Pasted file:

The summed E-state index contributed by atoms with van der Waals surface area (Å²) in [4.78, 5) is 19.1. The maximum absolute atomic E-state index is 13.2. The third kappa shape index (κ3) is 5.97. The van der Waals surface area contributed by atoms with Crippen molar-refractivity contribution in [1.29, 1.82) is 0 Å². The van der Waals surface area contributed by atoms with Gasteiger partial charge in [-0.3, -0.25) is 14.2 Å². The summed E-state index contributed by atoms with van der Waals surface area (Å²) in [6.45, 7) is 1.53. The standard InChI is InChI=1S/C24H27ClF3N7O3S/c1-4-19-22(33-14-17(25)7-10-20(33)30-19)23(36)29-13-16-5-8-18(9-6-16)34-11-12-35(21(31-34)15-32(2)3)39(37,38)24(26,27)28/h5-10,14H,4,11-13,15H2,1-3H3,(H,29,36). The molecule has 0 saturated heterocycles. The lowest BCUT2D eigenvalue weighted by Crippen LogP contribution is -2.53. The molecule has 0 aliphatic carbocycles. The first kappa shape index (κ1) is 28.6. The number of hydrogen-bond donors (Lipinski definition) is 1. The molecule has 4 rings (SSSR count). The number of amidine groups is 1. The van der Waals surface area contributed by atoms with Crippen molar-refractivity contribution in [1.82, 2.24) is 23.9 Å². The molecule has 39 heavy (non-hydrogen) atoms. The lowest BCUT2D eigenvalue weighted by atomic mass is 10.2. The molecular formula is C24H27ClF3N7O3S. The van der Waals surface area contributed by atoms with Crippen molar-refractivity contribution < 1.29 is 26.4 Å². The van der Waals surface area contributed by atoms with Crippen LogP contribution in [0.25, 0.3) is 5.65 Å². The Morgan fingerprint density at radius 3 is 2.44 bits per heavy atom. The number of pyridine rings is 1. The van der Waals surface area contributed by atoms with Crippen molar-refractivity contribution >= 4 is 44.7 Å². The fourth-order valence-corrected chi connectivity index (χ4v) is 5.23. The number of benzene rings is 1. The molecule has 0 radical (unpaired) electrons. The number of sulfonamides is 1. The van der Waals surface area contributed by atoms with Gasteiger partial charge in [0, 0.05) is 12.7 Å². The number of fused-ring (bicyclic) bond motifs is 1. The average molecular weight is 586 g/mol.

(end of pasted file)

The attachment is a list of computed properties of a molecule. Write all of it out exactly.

The summed E-state index contributed by atoms with van der Waals surface area (Å²) in [4.78, 5) is 19.1. The maximum absolute atomic E-state index is 13.2. The third kappa shape index (κ3) is 5.97. The van der Waals surface area contributed by atoms with Crippen molar-refractivity contribution in [1.29, 1.82) is 0 Å². The van der Waals surface area contributed by atoms with Gasteiger partial charge in [-0.3, -0.25) is 14.2 Å². The summed E-state index contributed by atoms with van der Waals surface area (Å²) in [6.45, 7) is 1.53. The standard InChI is InChI=1S/C24H27ClF3N7O3S/c1-4-19-22(33-14-17(25)7-10-20(33)30-19)23(36)29-13-16-5-8-18(9-6-16)34-11-12-35(21(31-34)15-32(2)3)39(37,38)24(26,27)28/h5-10,14H,4,11-13,15H2,1-3H3,(H,29,36). The molecule has 0 saturated heterocycles. The lowest BCUT2D eigenvalue weighted by Crippen LogP contribution is -2.53. The molecule has 0 aliphatic carbocycles. The first kappa shape index (κ1) is 28.6. The number of hydrogen-bond donors (Lipinski definition) is 1. The molecule has 4 rings (SSSR count). The number of amidine groups is 1. The van der Waals surface area contributed by atoms with Crippen molar-refractivity contribution in [1.82, 2.24) is 23.9 Å². The molecule has 39 heavy (non-hydrogen) atoms. The lowest BCUT2D eigenvalue weighted by atomic mass is 10.2. The molecular formula is C24H27ClF3N7O3S. The van der Waals surface area contributed by atoms with Crippen molar-refractivity contribution < 1.29 is 26.4 Å². The van der Waals surface area contributed by atoms with Crippen LogP contribution in [0.25, 0.3) is 5.65 Å². The Morgan fingerprint density at radius 3 is 2.44 bits per heavy atom. The number of pyridine rings is 1. The van der Waals surface area contributed by atoms with Crippen molar-refractivity contribution >= 4 is 44.7 Å². The fourth-order valence-corrected chi connectivity index (χ4v) is 5.23. The number of benzene rings is 1. The molecule has 0 radical (unpaired) electrons. The number of sulfonamides is 1. The van der Waals surface area contributed by atoms with Gasteiger partial charge in [0, 0.05) is 12.7 Å². The number of fused-ring (bicyclic) bond motifs is 1. The average molecular weight is 586 g/mol.